August 8, 2007
Another human case and Macoupin and Saline counties reporting West Nile virus
SPRINGFIELD, Ill. – Dr. Eric E. Whitaker, state public health director, announced today another confirmed human case of West Nile virus, bringing the total to seven in Illinois for 2007. The latest case involves a 50-year-old Cook County woman who became ill in early July. The first human case of West Nile virus for 2007 was reported in DuPage County on June 15. Human cases of West Nile virus in Illinois this summer have been reported in Cook, DuPage, Kane, Madison and Tazewell counties.
“As the number of human cases of West Nile virus increase, I want to remind people again to take preventative measures against mosquito bites – wear long sleeves and pants or insect repellent if you go outside. Also make sure the area around your home doesn’t act as a breeding ground for mosquitoes – get rid of any stagnate water,” said Dr. Whitaker.
Eight counties have reported positive mosquito samples so far this year including Cook, DuPage, Lake, Lee, Macoupin, Saline, Sangamon and Tazewell. DuPage and Sangamon counties each have reported one positive bird.
In 2006, the first positive mosquito sample was reported May 24th in DuPage County and the first human case was reported August 1 in St. Clair County. Last year 77 of the state’s 102 counties were found to have a West Nile positive bird, mosquito, horse or human case. A total of 215 human cases of West Nile disease, including 10 deaths, were reported last year in Illinois.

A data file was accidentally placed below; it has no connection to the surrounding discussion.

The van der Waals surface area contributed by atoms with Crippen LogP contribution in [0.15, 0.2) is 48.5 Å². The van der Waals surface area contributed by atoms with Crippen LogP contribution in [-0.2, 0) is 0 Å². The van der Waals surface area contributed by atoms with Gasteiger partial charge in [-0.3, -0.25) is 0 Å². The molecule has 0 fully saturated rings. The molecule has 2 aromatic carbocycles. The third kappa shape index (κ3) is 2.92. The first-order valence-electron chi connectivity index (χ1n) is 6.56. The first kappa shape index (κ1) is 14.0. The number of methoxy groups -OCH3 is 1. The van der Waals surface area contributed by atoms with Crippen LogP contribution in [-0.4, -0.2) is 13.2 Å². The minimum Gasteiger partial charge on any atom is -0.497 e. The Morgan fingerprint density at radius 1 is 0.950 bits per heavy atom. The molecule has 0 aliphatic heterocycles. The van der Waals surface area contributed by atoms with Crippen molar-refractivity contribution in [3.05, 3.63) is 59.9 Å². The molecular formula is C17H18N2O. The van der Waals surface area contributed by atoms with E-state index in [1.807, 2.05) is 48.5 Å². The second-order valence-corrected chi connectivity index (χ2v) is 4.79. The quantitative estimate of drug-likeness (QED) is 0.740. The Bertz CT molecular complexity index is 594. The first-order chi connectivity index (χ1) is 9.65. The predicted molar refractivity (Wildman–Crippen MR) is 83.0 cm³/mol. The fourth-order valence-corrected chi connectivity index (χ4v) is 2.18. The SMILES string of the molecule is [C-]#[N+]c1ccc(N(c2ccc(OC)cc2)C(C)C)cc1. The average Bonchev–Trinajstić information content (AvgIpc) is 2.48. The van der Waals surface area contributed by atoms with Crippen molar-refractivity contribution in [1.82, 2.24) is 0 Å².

Surveillance for West Nile virus in Illinois began May 1st and includes laboratory tests on mosquitoes, dead crows, blue jays, robins and other perching birds as well as the testing of sick horses and humans with West Nile-like disease symptoms. Citizens who observe a sick or dying crow, blue jay, robin or other perching bird should contact their local health department, which will determine if the bird is to be picked up for testing.
West Nile virus is transmitted through the bite of a mosquito that has picked up the virus by feeding on an infected bird. Most people with the virus have no clinical symptoms of illness, but some may become ill three to 14 days after the bite of an infected mosquito.
Only about two persons out of 10 who are bitten by an infected mosquito will experience any illness. Illness from West Nile is usually mild and includes fever, headache and body aches, but serious illness, such as encephalitis and meningitis, and death are possible. Persons older than 50 years of age have the highest risk of severe disease.
The best way to prevent West Nile disease or any other mosquito-borne illness is to reduce the number of mosquitoes around your home and to take personal precautions to avoid mosquito bites. Precautions include:
Public health officials believe that a hot summer could increase mosquito activity and the risk of disease from West Nile virus.
Additional information about West Nile virus can be found on the Department’s Web site at www.idph.state.il.us/envhealth/wnv.htm or people can call the West Nile Virus Hotline at 866-369-9710 Monday through Friday from 8:00am to 5:00pm.
The Illinois Department of Public Health will send news releases updating West Nile virus activity in the state every Wednesday during the season. Updates throughout the week can be found on the Department Web site.
of Public Health
535 West Jefferson Street
Springfield, Illinois 62761
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